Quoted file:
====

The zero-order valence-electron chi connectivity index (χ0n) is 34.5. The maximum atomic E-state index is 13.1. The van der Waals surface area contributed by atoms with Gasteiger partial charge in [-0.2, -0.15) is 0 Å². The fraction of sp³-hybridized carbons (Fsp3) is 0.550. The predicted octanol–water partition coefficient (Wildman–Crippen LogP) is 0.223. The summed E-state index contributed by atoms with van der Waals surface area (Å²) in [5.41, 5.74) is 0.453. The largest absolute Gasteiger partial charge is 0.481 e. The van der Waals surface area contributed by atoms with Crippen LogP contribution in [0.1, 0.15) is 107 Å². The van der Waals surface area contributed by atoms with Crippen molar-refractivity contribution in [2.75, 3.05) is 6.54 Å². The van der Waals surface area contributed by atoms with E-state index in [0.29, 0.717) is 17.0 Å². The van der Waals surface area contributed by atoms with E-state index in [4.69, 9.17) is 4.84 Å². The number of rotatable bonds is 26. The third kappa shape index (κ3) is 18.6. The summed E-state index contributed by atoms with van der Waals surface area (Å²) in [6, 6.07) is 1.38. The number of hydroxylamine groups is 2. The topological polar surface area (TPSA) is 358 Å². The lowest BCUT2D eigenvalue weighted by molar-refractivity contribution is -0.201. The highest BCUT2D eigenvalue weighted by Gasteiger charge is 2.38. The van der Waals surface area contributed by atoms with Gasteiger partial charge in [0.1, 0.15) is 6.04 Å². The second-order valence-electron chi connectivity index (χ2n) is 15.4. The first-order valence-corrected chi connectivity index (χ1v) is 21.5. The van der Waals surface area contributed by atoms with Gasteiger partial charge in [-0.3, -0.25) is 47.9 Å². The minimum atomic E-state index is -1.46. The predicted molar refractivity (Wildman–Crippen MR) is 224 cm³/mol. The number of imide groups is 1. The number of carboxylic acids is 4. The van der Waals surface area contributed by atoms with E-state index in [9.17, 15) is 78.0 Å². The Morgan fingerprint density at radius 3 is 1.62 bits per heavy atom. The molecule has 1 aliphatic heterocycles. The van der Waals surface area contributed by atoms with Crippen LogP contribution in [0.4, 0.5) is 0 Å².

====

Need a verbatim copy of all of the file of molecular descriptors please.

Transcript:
The zero-order valence-electron chi connectivity index (χ0n) is 34.5. The maximum atomic E-state index is 13.1. The van der Waals surface area contributed by atoms with Gasteiger partial charge in [-0.2, -0.15) is 0 Å². The fraction of sp³-hybridized carbons (Fsp3) is 0.550. The predicted octanol–water partition coefficient (Wildman–Crippen LogP) is 0.223. The summed E-state index contributed by atoms with van der Waals surface area (Å²) in [5.41, 5.74) is 0.453. The largest absolute Gasteiger partial charge is 0.481 e. The van der Waals surface area contributed by atoms with Crippen LogP contribution in [0.1, 0.15) is 107 Å². The van der Waals surface area contributed by atoms with Crippen molar-refractivity contribution in [2.75, 3.05) is 6.54 Å². The van der Waals surface area contributed by atoms with E-state index in [0.29, 0.717) is 17.0 Å². The van der Waals surface area contributed by atoms with E-state index in [4.69, 9.17) is 4.84 Å². The number of rotatable bonds is 26. The third kappa shape index (κ3) is 18.6. The summed E-state index contributed by atoms with van der Waals surface area (Å²) in [6, 6.07) is 1.38. The number of hydroxylamine groups is 2. The topological polar surface area (TPSA) is 358 Å². The lowest BCUT2D eigenvalue weighted by molar-refractivity contribution is -0.201. The highest BCUT2D eigenvalue weighted by Gasteiger charge is 2.38. The van der Waals surface area contributed by atoms with Gasteiger partial charge in [0.1, 0.15) is 6.04 Å². The second-order valence-electron chi connectivity index (χ2n) is 15.4. The first-order valence-corrected chi connectivity index (χ1v) is 21.5. The van der Waals surface area contributed by atoms with Gasteiger partial charge in [-0.3, -0.25) is 47.9 Å². The minimum atomic E-state index is -1.46. The predicted molar refractivity (Wildman–Crippen MR) is 224 cm³/mol. The number of imide groups is 1. The number of carboxylic acids is 4. The van der Waals surface area contributed by atoms with E-state index in [9.17, 15) is 78.0 Å². The Morgan fingerprint density at radius 3 is 1.62 bits per heavy atom. The molecule has 1 aliphatic heterocycles. The van der Waals surface area contributed by atoms with Crippen LogP contribution in [0.4, 0.5) is 0 Å².